Since I first introduced Motherland Mondays, I have cooked Korean cuisine and familiarized my boys with the smells and tastes of the homeland a handful of times. Over the last month, I have added Arirang Oriental Market to my regular grocery store stops. (Note: Oriental is appropriate to describe food and rugs, but generally not people anymore unless you are my 70 year old mother who has earned the right to use whatever politically incorrect terminology she wants about herself.)
Instead of buying the small 5 pound bags of rice, my last restock had me getting the 20-lb bags of both brown and white. Although I miss the restaurants in Chicago where the food was authentic and the banchan (side dishes) plentiful, being in Albuquerque has encouraged me to produce the goods in my own kitchen in a way having readily available restaurants did not do. I am still far better off than my mother who has to drive 2-3 hours to get to the nearest Korean grocery store. Going to a restaurant for Korean food is not an option at all for her. At least here I have a store (limited as it may be) 15 minutes away. I also have a couple of restaurants (even though there are children serving me no banchan but soondooboo that was more like kimchi jigae).
The best has been watching the kids gobble down each dish. My favorite change is that the heat-adverse Ethan has even started eating kimchi! Normally, he avoids anything with even a hint of spice, including just a tad too much garlic or black pepper let alone hot peppers. However, over the course of several Motherland Mondays, I have seen him slowly join his brother in requesting kimchi with his rice. Of course, the kimchi for them has to be washed in water and cut into microscopic pieces but it still counts. I have about four months to figure out a way to prevent my dad (proud grandfather) from paying them hard cold cash for their kimchi consumption.
Week 1: Curry rice kicked started our adventure.
Week 2: Kimchi bokumbap (fried rice) for Mike and me where I sent Mike to buy Spam and felt like I was sending him to buy tampons. I was too ashamed to do it. It may have been the Top Chef episode in Hawaii featuring the canned meat that opened my mind to the purchase. Although Koreans love their Spam (even the New York Times wrote an article about it), I can definitely live without it. I made regular fried rice for the kids.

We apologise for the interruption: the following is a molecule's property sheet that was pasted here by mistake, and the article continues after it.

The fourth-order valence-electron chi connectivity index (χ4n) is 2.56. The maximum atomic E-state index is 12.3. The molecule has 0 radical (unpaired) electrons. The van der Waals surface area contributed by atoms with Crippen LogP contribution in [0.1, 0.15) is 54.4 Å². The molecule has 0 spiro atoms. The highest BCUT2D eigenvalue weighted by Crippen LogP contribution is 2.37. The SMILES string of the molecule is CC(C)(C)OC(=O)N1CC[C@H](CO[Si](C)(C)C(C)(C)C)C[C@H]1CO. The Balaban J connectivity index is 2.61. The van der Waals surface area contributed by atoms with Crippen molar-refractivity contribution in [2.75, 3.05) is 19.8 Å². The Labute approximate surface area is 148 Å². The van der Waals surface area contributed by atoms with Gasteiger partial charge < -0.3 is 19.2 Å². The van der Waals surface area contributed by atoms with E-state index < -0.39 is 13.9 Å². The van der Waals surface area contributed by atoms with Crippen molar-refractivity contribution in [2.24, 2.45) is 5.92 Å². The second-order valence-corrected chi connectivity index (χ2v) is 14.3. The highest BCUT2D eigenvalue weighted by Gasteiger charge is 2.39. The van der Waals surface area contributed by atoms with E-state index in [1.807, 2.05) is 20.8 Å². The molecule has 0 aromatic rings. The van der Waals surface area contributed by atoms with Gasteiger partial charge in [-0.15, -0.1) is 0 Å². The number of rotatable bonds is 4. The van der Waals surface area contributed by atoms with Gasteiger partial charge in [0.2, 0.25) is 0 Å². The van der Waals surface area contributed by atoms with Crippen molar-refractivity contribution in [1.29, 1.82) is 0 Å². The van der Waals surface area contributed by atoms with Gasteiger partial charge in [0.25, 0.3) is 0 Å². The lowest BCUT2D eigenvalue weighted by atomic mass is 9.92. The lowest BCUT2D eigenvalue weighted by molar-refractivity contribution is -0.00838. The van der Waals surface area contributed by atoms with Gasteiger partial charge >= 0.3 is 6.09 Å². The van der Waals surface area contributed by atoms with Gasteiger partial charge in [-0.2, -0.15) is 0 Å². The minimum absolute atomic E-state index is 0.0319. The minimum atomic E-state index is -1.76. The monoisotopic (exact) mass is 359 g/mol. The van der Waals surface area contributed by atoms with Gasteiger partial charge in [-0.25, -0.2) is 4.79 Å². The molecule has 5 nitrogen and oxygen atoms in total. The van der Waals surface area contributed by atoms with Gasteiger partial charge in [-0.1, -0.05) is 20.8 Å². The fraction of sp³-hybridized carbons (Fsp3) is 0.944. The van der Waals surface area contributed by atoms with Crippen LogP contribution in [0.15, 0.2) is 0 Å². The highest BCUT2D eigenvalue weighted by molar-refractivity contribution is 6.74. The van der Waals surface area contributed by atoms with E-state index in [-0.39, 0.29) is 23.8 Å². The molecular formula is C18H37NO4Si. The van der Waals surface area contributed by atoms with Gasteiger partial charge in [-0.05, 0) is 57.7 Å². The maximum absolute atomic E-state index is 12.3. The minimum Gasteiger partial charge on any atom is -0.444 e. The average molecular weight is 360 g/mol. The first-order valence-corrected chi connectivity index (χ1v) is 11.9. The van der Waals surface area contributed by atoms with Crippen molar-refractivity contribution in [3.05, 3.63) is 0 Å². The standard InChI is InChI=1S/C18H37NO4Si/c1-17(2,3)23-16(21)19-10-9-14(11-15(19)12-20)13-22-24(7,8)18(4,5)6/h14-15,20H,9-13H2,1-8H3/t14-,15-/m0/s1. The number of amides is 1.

Week 3: Sam-gye-tang (chicken & sweet rice soup) was inspired by a ready-made packet I found at Arirang. It came with the sweet rice, ginseng, dates and chestnuts. All I had to get was the cornish hen (or chicken since Trader Joe’s did not have any hens). I did not take a picture but a short video clip on Instagram. The worst part is my horrible pronunciation; the best part is Connor’s salute when I say “Motherland Monday!”
Click to access: Sahm-gye-tang video
Week 4: Miyukguk (seaweed soup) is traditionally given to mothers to aid in their recovery after childbirth as well as milk production for the newborn. Because it is all one’s mother eats for days and weeks after bringing a child into the world, it is also served at birthdays to commemorate the time. I recall my mom coming into my hospital room for the first time with my stainless steel Starbucks commuter mug full of miyukguk. I have clear memories of her stir-frying the seaweed for batch after batch in our little downtown condo.
When I would feed Ethan in the middle of the night, I would hear the microwave oven heating up a bowl of it that she would insist I eat when all I wanted to do was sleep. She was the ultimate miyukguk pusher. I am thankful that she sacrificed her own comforts and sleep for me those brutal first weeks.
All the boys in my little family love mussels so I made a batch with Prince Edward Island mussels from Whole Foods. Ethan loved watching them open up as they cooked.
I also made a batch with beef, the other common protein. I should have made beef broth for more flavorful soup but used a quick version from this blog of Korean food recipes a dear friend referred to me: Korean Bapsang. The beef was for a fellow Korean American sister who had just given birth a few weeks before. Unfortunately one of the containers chose to saturate the floor pad of Mike’s car so she only got one container.
Week 5: Japchae (noodles) was on the menu for tonight. Like most of these other dishes, I have made this before but usually only once or twice a year. It was worth the work. Since I got the beef for it at Trader Joe’s, I resorted to strip steak. I used half for the japchae and the other half we ate as bulgogi.
Going from once in a blue moon to weekly has been a smoother transition than I anticipated. I hope I can keep this up. I hope the boys crave these tastes and smells in years to come. I hope these same tastes and smells transport them to their Mama’s kitchen and their childhood in comforting ways wherever they may be whether minutes or hours from the nearest seller of kimchi. Here’s to the motherland!